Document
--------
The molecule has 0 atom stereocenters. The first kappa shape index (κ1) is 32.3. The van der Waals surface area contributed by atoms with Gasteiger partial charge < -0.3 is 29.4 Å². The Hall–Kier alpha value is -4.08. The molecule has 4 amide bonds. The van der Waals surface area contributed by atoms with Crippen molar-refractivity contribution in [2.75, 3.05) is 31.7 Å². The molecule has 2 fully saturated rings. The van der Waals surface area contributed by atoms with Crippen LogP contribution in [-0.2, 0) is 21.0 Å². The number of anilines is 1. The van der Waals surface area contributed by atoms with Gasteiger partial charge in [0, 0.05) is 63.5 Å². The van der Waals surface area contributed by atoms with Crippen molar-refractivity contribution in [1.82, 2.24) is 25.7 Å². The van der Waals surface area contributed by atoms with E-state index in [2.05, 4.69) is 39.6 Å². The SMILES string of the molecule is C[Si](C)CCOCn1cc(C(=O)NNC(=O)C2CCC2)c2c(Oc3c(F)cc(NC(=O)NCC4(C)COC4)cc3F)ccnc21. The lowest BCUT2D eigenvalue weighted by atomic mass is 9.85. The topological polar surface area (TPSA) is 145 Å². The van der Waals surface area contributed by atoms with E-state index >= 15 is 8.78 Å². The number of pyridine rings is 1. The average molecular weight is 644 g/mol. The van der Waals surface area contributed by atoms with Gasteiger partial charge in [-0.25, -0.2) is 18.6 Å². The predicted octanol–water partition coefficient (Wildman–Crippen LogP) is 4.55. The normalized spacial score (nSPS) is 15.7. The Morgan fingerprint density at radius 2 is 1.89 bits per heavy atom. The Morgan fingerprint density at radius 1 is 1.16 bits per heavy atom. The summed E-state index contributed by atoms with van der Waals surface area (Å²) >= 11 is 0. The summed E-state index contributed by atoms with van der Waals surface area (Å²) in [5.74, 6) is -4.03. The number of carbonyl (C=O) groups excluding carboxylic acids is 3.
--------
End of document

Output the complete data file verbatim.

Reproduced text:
The molecule has 0 atom stereocenters. The first kappa shape index (κ1) is 32.3. The van der Waals surface area contributed by atoms with Gasteiger partial charge < -0.3 is 29.4 Å². The Hall–Kier alpha value is -4.08. The molecule has 4 amide bonds. The van der Waals surface area contributed by atoms with Crippen molar-refractivity contribution in [2.75, 3.05) is 31.7 Å². The molecule has 2 fully saturated rings. The van der Waals surface area contributed by atoms with Crippen LogP contribution in [-0.2, 0) is 21.0 Å². The number of anilines is 1. The van der Waals surface area contributed by atoms with Gasteiger partial charge in [0, 0.05) is 63.5 Å². The van der Waals surface area contributed by atoms with Crippen molar-refractivity contribution in [1.82, 2.24) is 25.7 Å². The van der Waals surface area contributed by atoms with E-state index in [2.05, 4.69) is 39.6 Å². The SMILES string of the molecule is C[Si](C)CCOCn1cc(C(=O)NNC(=O)C2CCC2)c2c(Oc3c(F)cc(NC(=O)NCC4(C)COC4)cc3F)ccnc21. The lowest BCUT2D eigenvalue weighted by atomic mass is 9.85. The topological polar surface area (TPSA) is 145 Å². The van der Waals surface area contributed by atoms with E-state index >= 15 is 8.78 Å². The number of pyridine rings is 1. The average molecular weight is 644 g/mol. The van der Waals surface area contributed by atoms with Gasteiger partial charge in [-0.25, -0.2) is 18.6 Å². The predicted octanol–water partition coefficient (Wildman–Crippen LogP) is 4.55. The normalized spacial score (nSPS) is 15.7. The Morgan fingerprint density at radius 2 is 1.89 bits per heavy atom. The Morgan fingerprint density at radius 1 is 1.16 bits per heavy atom. The summed E-state index contributed by atoms with van der Waals surface area (Å²) >= 11 is 0. The summed E-state index contributed by atoms with van der Waals surface area (Å²) in [5.74, 6) is -4.03. The number of carbonyl (C=O) groups excluding carboxylic acids is 3.